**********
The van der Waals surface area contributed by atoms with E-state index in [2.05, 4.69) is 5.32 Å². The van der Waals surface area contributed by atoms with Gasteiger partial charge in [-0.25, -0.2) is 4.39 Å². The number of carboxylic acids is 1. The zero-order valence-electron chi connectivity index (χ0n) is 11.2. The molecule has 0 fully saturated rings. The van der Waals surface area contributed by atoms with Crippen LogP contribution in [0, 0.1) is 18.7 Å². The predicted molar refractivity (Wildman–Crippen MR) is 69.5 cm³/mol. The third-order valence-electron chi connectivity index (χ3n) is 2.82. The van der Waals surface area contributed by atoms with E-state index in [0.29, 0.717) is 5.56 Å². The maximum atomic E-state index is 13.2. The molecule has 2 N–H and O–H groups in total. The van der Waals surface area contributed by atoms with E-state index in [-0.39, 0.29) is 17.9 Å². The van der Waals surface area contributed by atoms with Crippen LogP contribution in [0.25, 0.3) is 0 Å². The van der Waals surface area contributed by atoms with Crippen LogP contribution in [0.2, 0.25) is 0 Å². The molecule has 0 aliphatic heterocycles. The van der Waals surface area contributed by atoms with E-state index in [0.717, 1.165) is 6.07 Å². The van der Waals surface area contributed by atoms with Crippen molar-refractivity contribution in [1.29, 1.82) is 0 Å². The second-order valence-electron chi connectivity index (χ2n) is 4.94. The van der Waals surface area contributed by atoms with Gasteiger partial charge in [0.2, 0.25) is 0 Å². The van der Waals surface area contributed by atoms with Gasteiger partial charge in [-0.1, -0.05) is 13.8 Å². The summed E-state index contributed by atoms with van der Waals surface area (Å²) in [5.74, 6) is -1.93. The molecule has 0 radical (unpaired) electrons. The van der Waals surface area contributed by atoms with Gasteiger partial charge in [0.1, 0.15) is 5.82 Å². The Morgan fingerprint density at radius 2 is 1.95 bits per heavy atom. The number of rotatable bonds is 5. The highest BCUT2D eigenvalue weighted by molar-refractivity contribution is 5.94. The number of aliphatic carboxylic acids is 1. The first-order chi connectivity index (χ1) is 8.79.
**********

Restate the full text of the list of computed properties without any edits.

The van der Waals surface area contributed by atoms with E-state index in [2.05, 4.69) is 5.32 Å². The van der Waals surface area contributed by atoms with Gasteiger partial charge in [-0.25, -0.2) is 4.39 Å². The number of carboxylic acids is 1. The zero-order valence-electron chi connectivity index (χ0n) is 11.2. The molecule has 0 fully saturated rings. The van der Waals surface area contributed by atoms with Crippen LogP contribution in [0, 0.1) is 18.7 Å². The predicted molar refractivity (Wildman–Crippen MR) is 69.5 cm³/mol. The third-order valence-electron chi connectivity index (χ3n) is 2.82. The van der Waals surface area contributed by atoms with E-state index in [0.29, 0.717) is 5.56 Å². The maximum atomic E-state index is 13.2. The molecule has 2 N–H and O–H groups in total. The van der Waals surface area contributed by atoms with E-state index in [-0.39, 0.29) is 17.9 Å². The van der Waals surface area contributed by atoms with Crippen LogP contribution in [0.25, 0.3) is 0 Å². The van der Waals surface area contributed by atoms with Crippen LogP contribution in [0.2, 0.25) is 0 Å². The molecule has 0 aliphatic heterocycles. The van der Waals surface area contributed by atoms with E-state index in [0.717, 1.165) is 6.07 Å². The van der Waals surface area contributed by atoms with Crippen molar-refractivity contribution in [1.29, 1.82) is 0 Å². The second-order valence-electron chi connectivity index (χ2n) is 4.94. The van der Waals surface area contributed by atoms with Gasteiger partial charge in [0.2, 0.25) is 0 Å². The van der Waals surface area contributed by atoms with Gasteiger partial charge in [-0.1, -0.05) is 13.8 Å². The summed E-state index contributed by atoms with van der Waals surface area (Å²) in [5.74, 6) is -1.93. The molecule has 0 radical (unpaired) electrons. The van der Waals surface area contributed by atoms with Gasteiger partial charge in [0.1, 0.15) is 5.82 Å². The Morgan fingerprint density at radius 2 is 1.95 bits per heavy atom. The number of rotatable bonds is 5. The highest BCUT2D eigenvalue weighted by molar-refractivity contribution is 5.94. The number of aliphatic carboxylic acids is 1. The first-order chi connectivity index (χ1) is 8.79.